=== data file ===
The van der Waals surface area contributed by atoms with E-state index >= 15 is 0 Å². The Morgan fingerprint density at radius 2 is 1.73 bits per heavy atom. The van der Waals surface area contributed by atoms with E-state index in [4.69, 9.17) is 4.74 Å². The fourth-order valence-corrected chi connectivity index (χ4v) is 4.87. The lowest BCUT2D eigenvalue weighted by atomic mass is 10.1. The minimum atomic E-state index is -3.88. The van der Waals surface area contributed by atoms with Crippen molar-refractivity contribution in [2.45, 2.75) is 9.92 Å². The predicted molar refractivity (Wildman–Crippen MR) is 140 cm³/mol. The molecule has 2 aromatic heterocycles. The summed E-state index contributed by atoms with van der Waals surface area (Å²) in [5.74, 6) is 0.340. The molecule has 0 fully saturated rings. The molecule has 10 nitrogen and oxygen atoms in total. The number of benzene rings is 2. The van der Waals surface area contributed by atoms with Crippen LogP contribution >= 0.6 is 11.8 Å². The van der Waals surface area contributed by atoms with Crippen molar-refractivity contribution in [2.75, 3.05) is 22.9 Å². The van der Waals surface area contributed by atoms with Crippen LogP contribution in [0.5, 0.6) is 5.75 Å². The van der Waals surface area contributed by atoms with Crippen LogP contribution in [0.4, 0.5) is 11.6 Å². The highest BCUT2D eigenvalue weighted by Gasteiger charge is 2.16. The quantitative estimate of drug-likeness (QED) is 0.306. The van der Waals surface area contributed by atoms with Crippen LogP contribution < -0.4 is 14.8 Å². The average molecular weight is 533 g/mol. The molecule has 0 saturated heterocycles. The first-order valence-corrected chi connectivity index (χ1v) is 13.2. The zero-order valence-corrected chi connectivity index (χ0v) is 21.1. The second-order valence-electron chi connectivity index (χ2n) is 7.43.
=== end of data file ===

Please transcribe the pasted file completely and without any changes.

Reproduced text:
The van der Waals surface area contributed by atoms with E-state index >= 15 is 0 Å². The Morgan fingerprint density at radius 2 is 1.73 bits per heavy atom. The van der Waals surface area contributed by atoms with E-state index in [4.69, 9.17) is 4.74 Å². The fourth-order valence-corrected chi connectivity index (χ4v) is 4.87. The lowest BCUT2D eigenvalue weighted by atomic mass is 10.1. The minimum atomic E-state index is -3.88. The van der Waals surface area contributed by atoms with Crippen molar-refractivity contribution in [2.45, 2.75) is 9.92 Å². The predicted molar refractivity (Wildman–Crippen MR) is 140 cm³/mol. The molecule has 2 aromatic heterocycles. The summed E-state index contributed by atoms with van der Waals surface area (Å²) in [5.74, 6) is 0.340. The molecule has 0 fully saturated rings. The molecule has 10 nitrogen and oxygen atoms in total. The number of benzene rings is 2. The van der Waals surface area contributed by atoms with Crippen LogP contribution >= 0.6 is 11.8 Å². The van der Waals surface area contributed by atoms with Crippen molar-refractivity contribution in [2.75, 3.05) is 22.9 Å². The van der Waals surface area contributed by atoms with Crippen LogP contribution in [0.5, 0.6) is 5.75 Å². The van der Waals surface area contributed by atoms with Crippen LogP contribution in [0.4, 0.5) is 11.6 Å². The highest BCUT2D eigenvalue weighted by Gasteiger charge is 2.16. The quantitative estimate of drug-likeness (QED) is 0.306. The van der Waals surface area contributed by atoms with Crippen LogP contribution < -0.4 is 14.8 Å². The average molecular weight is 533 g/mol. The molecule has 0 saturated heterocycles. The first-order valence-corrected chi connectivity index (χ1v) is 13.2. The zero-order valence-corrected chi connectivity index (χ0v) is 21.1. The second-order valence-electron chi connectivity index (χ2n) is 7.43.